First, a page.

VICTORIA (NEWS 1130) — As the province inches closer to approving a blood test that can tell us who’s had the coronavirus, B.C.’s top doctor is reminding us the tool will be used to understand COVID-19, not be a solution to stopping it.
Dr. Bonnie Henry said Tuesday serology tests will be able to determine past infections in those whose results were not confirmed by a lab. However, such tests may have limitations because of what is not known about the virus, she added.
“We’re still trying to figure out is there a specific level that you need to have. For example, we know, for measles, if you have had a level above a certain amount then you are considered immune. We don’t know what that number is for COVID-19.”
Henry said the priority will be testing those who think they had the coronavirus, but were isolated and not tested, as well as those who reported having an illness similar to COVID-19 after the fact.
Along with testing epi-linked cases, Dr Henry says when serology tests are available it will be a priority also to test the random samples collected from dif ages in BC. She says the 1st tranche of samples is from early march, the 2nd from this week. #bcpoli #covid19 @news1130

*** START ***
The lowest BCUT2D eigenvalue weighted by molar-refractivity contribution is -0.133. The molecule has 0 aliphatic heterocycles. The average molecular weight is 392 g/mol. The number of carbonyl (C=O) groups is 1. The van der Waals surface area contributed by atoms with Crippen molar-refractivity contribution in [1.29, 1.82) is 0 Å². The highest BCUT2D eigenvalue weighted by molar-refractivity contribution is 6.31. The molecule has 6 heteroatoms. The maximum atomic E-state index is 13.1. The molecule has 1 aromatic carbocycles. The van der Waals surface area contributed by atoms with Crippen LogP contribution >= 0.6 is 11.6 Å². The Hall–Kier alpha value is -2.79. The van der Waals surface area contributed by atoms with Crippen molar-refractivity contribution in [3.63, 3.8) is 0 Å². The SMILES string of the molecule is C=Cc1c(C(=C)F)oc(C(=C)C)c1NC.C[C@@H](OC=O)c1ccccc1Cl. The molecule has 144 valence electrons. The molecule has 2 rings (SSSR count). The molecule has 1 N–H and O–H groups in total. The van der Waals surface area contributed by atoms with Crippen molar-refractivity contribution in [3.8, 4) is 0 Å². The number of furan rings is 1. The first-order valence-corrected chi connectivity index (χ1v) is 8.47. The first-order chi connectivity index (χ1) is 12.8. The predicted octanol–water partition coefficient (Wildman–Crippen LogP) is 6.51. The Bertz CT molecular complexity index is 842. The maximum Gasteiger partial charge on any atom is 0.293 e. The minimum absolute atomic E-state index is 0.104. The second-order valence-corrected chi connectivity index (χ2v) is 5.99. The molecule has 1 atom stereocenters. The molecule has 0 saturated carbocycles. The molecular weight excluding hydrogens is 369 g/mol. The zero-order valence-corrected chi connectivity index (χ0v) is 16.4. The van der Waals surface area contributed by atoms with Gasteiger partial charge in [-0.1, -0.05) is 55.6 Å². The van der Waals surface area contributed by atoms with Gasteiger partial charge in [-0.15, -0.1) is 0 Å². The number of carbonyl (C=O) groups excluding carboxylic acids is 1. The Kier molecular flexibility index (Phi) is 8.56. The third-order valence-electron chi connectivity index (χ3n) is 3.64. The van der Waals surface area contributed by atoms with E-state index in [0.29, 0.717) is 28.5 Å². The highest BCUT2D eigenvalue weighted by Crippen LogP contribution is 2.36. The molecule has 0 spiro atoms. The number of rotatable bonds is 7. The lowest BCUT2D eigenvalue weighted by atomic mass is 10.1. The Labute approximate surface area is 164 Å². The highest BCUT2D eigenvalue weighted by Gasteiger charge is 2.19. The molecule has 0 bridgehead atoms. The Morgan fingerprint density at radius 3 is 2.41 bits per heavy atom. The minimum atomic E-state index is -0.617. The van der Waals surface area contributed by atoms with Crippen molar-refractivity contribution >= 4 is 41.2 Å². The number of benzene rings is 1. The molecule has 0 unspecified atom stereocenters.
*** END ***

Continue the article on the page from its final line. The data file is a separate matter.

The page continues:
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Another priority will be 1,000 random blood samples taken in March and this week to assess the province’s baseline for testing.
“I think there are some uses of serology testing for investigation of outbreaks that we’ve not yet been able to incorporate into our public health processes,” she said.
Henry said she expects to talk more about testing Thursday, when she is to present more modeling data.
“We are ramping up our capacity for the diagnostic testing that we’re using, and that is really the important thing for this point in terms of diagnosing people and catching them early in the community right now,” she added.
Last month, Henry announced people could volunteer for serology testing in the province.
Health Canada has approved the first COVID-19 serological test for use in the country to detect antibodies specific to the virus in May.